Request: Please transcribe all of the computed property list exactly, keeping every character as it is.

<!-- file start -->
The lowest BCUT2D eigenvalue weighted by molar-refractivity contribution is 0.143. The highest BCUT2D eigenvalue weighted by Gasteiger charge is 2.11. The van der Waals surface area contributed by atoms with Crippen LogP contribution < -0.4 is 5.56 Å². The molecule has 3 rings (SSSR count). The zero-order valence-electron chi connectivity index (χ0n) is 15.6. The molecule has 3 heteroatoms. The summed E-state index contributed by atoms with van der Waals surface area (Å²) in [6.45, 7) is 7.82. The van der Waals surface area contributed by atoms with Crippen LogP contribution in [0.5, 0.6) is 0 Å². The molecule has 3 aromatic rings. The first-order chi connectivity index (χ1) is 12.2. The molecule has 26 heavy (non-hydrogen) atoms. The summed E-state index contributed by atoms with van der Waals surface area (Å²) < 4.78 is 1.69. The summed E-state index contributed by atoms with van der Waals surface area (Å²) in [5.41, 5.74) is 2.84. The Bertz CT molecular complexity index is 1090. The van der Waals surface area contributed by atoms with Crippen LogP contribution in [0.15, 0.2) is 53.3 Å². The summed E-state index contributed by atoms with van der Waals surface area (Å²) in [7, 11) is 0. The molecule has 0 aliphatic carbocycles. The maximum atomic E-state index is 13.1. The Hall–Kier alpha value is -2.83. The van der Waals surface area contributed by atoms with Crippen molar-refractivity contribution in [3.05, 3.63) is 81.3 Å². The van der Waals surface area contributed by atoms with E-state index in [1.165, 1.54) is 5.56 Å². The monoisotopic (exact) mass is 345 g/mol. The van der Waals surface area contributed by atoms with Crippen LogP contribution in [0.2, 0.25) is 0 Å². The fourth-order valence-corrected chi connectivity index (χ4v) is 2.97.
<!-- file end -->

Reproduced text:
The lowest BCUT2D eigenvalue weighted by molar-refractivity contribution is 0.143. The highest BCUT2D eigenvalue weighted by Gasteiger charge is 2.11. The van der Waals surface area contributed by atoms with Crippen LogP contribution < -0.4 is 5.56 Å². The molecule has 3 rings (SSSR count). The zero-order valence-electron chi connectivity index (χ0n) is 15.6. The molecule has 3 heteroatoms. The summed E-state index contributed by atoms with van der Waals surface area (Å²) in [6.45, 7) is 7.82. The van der Waals surface area contributed by atoms with Crippen LogP contribution in [0.5, 0.6) is 0 Å². The molecule has 3 aromatic rings. The first-order chi connectivity index (χ1) is 12.2. The molecule has 26 heavy (non-hydrogen) atoms. The summed E-state index contributed by atoms with van der Waals surface area (Å²) < 4.78 is 1.69. The summed E-state index contributed by atoms with van der Waals surface area (Å²) in [5.41, 5.74) is 2.84. The Bertz CT molecular complexity index is 1090. The van der Waals surface area contributed by atoms with Crippen LogP contribution in [0.15, 0.2) is 53.3 Å². The summed E-state index contributed by atoms with van der Waals surface area (Å²) in [7, 11) is 0. The molecule has 0 aliphatic carbocycles. The maximum atomic E-state index is 13.1. The Hall–Kier alpha value is -2.83. The van der Waals surface area contributed by atoms with Crippen molar-refractivity contribution in [3.05, 3.63) is 81.3 Å². The van der Waals surface area contributed by atoms with E-state index in [1.165, 1.54) is 5.56 Å². The monoisotopic (exact) mass is 345 g/mol. The van der Waals surface area contributed by atoms with Crippen LogP contribution in [0.2, 0.25) is 0 Å². The fourth-order valence-corrected chi connectivity index (χ4v) is 2.97.